Remembering the miners’ strike:
165,000 people on strike
5,653 tried in court
11 people killed
Source: Orgreave Truth and Justice Campaign, 2014
June 18th marks the 30th anniversary of the Battle of Orgreave, the most infamous moment of the year-long miners’ strike. Thirty years on, the Orgreave Truth and Justice Campaign is pressing for a public enquiry into the events of that day, looking in particular at how the authorities policed the mass picket.
“National Coal Board chairman Ian MacGregor planned to close 75 pits — closing two-thirds of the pits in South Wales — six months before the start of the dispute!”
This blog marks the 30th anniversary of the Battle of Orgreave by interviewing Nick Jones, a journalist who covered the dispute for the BBC.
Nick is a contributor to Settling Scores: the Media, the Police and the Miners’ Strike, published by the Campaign for Press and Broadcasting Freedom. The Cabinet Papers: Thatcher and the police uses newly declassified documents to explore how the prime minister took a hands-on approach to the dispute.
How did Settling Scores come to pass, and what questions does the book cover?
Settling Scores is a follow up to Shafted!, which was published to mark the 25th anniversary of the dispute. The aim of both books was to explore many of the hidden issues, such as the extent of government involvement and in my particular case manipulation of the news media.
Why was it important to you and the other contributors to look back at the miners’ strike?
Journalists played a significant part in the final outcome of the strike because once the industrial strength of the National Union of Miners had been contained by the police, the offensive moved to the media frontline and the campaign to persuade men to break the strike.
When half were back at work Mrs Thatcher could claim victory, which is what she did.
I think broadcasters got swept along by this narrative and in part became cheerleaders for the return to work, hence my soul searching, which I described in Shafted!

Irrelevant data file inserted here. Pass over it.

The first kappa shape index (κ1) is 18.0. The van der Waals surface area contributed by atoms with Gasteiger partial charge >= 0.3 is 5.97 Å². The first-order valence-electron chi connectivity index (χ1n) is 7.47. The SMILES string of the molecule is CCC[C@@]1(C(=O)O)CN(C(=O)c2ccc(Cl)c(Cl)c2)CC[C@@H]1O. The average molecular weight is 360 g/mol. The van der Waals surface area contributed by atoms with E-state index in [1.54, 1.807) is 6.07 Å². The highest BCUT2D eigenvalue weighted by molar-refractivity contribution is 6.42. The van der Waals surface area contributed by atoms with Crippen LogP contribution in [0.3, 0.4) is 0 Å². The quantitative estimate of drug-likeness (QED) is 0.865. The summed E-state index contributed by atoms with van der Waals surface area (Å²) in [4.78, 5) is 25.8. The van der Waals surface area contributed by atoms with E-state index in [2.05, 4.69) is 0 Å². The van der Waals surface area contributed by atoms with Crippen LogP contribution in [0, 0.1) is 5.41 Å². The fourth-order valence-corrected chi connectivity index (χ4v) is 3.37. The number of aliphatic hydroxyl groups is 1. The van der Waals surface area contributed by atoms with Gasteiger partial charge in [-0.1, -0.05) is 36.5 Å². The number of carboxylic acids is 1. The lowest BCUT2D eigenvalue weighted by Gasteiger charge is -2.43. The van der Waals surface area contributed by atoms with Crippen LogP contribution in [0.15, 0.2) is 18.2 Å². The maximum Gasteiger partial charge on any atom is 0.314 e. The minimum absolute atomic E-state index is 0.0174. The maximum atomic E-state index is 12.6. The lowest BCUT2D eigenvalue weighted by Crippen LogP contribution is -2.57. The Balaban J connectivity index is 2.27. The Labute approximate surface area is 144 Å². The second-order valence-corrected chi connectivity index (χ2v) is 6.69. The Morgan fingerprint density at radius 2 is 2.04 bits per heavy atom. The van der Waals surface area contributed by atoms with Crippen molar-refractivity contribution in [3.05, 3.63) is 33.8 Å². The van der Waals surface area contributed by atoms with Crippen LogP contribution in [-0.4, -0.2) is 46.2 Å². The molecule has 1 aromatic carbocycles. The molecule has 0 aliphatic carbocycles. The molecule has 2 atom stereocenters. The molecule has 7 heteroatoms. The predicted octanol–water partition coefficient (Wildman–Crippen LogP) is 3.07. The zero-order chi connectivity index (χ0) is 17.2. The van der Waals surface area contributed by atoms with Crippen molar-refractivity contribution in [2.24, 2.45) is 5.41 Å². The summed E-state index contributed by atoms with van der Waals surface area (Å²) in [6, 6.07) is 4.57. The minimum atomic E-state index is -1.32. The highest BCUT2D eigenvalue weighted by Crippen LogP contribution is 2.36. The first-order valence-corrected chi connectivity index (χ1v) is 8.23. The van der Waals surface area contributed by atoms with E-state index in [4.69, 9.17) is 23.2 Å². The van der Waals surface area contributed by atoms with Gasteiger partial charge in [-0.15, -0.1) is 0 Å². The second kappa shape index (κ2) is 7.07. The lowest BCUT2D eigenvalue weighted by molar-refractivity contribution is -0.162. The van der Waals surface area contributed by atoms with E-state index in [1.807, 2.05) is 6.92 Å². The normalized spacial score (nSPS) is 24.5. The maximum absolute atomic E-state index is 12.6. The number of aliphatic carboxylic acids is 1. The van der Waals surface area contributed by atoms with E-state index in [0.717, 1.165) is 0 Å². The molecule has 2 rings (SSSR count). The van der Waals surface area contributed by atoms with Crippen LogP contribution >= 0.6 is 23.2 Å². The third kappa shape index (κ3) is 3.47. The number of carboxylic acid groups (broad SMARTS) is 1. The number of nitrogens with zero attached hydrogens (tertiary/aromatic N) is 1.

You sifted through cabinet papers to examine the government handling of the dispute; what were of your key findings?
For me the key findings were that six months before the start of the strike the Coal Board chairman Ian MacGregor informed Peter Walker — and Mrs Thatcher was told — that his intention was to close up to 75 pits, and that — just days into the strike — Mrs Thatcher issued a secret instruction to chief constables to “stiffen their resolve” to replace the rule of the mob with the rule of law.
MacGregor’s secret warning about the extent of pit closures was kept top secret and “solemnly” declared that he had never mentioned the 70 pit closure hit list that Arthur Scargill said existed. Thatcher, MacGregor and the NCB always insisted the NCB wanted to close only 20 pits.
Mrs Thatcher’s intervention led to the creation of what amounted to a national police force. Within days pickets heading south were being stopped on the motorways, and those from Kent at the Dartford Tunnel.
What is the most surprising or striking thing that you discovered from the papers?
I think the most striking revelation was the extent to which Mrs Thatcher was micromanaging the government’s response to the strike.
The cabinet papers are often underlined by her; there are hand-written notes in the margins.
She agreed no further mention should be made of MacGregor’s aim to close 75 pits, which he had said would mean closing two-thirds of the pits in South Wales — and this was six months before the start of the dispute!
What other questions do your co-writers explore in Settling Scores?
One chapter deals with the question of the reporting of the Orgreave confrontations and whether the BBC’s coverage was biased against the pickets.
The NUM distrusted journalists, especially those from television and radio who were considered part of the establishment. Much of the filming was as a result done from behind police lines.
Nick Jones and Settling Scores! editor Granville Williams will discuss the book, the media and the miners’ strike at the South Yorkshire Festival at Wortley Hall, Sheffield on August 16. Visit the Campaign for Press and Broadcasting Freedom website for more information about the book. You can also find out more about Settling Scores! on Facebook.
STOP PRESS: The Feminist Library is holding a day-long event from 12-8pm on Saturday 21 June, looking at Women of the Miners’ Strike, with readings, film screenings and debates. I will read from Until Our Blood is Dry during the evening session at the event in Lambeth.